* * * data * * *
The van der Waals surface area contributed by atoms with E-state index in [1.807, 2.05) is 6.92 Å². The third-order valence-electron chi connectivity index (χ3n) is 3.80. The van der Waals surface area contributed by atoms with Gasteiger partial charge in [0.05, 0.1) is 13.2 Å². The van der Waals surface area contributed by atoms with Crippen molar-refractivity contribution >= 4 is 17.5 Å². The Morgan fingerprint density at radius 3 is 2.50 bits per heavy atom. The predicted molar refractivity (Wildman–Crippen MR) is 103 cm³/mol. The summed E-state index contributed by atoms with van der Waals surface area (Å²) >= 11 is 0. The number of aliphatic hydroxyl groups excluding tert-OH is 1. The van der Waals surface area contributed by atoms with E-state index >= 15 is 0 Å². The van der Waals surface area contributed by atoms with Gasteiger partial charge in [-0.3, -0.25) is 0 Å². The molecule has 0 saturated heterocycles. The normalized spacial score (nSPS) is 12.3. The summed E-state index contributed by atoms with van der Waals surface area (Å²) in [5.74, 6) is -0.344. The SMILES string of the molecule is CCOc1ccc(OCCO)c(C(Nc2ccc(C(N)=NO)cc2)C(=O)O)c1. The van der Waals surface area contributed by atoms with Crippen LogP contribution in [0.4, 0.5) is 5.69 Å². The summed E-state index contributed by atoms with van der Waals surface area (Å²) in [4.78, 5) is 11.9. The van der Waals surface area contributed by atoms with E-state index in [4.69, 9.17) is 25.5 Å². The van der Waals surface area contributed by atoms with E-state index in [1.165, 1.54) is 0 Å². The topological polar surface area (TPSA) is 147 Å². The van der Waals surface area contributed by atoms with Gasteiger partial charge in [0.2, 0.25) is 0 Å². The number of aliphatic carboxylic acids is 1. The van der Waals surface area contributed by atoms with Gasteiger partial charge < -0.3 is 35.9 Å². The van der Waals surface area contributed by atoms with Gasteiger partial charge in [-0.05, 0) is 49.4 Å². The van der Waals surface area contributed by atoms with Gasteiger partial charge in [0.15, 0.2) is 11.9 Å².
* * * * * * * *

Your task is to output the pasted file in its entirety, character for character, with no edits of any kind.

The van der Waals surface area contributed by atoms with E-state index in [1.807, 2.05) is 6.92 Å². The third-order valence-electron chi connectivity index (χ3n) is 3.80. The van der Waals surface area contributed by atoms with Gasteiger partial charge in [0.05, 0.1) is 13.2 Å². The van der Waals surface area contributed by atoms with Crippen molar-refractivity contribution >= 4 is 17.5 Å². The Morgan fingerprint density at radius 3 is 2.50 bits per heavy atom. The predicted molar refractivity (Wildman–Crippen MR) is 103 cm³/mol. The summed E-state index contributed by atoms with van der Waals surface area (Å²) >= 11 is 0. The number of aliphatic hydroxyl groups excluding tert-OH is 1. The van der Waals surface area contributed by atoms with E-state index >= 15 is 0 Å². The van der Waals surface area contributed by atoms with Gasteiger partial charge in [-0.3, -0.25) is 0 Å². The molecule has 0 saturated heterocycles. The normalized spacial score (nSPS) is 12.3. The summed E-state index contributed by atoms with van der Waals surface area (Å²) in [5.74, 6) is -0.344. The SMILES string of the molecule is CCOc1ccc(OCCO)c(C(Nc2ccc(C(N)=NO)cc2)C(=O)O)c1. The van der Waals surface area contributed by atoms with Crippen LogP contribution in [0.4, 0.5) is 5.69 Å². The summed E-state index contributed by atoms with van der Waals surface area (Å²) in [4.78, 5) is 11.9. The van der Waals surface area contributed by atoms with E-state index in [4.69, 9.17) is 25.5 Å². The van der Waals surface area contributed by atoms with E-state index in [1.165, 1.54) is 0 Å². The topological polar surface area (TPSA) is 147 Å². The van der Waals surface area contributed by atoms with Gasteiger partial charge in [0.2, 0.25) is 0 Å². The number of aliphatic carboxylic acids is 1. The van der Waals surface area contributed by atoms with Gasteiger partial charge < -0.3 is 35.9 Å². The van der Waals surface area contributed by atoms with Gasteiger partial charge in [-0.05, 0) is 49.4 Å². The van der Waals surface area contributed by atoms with Gasteiger partial charge in [0.15, 0.2) is 11.9 Å².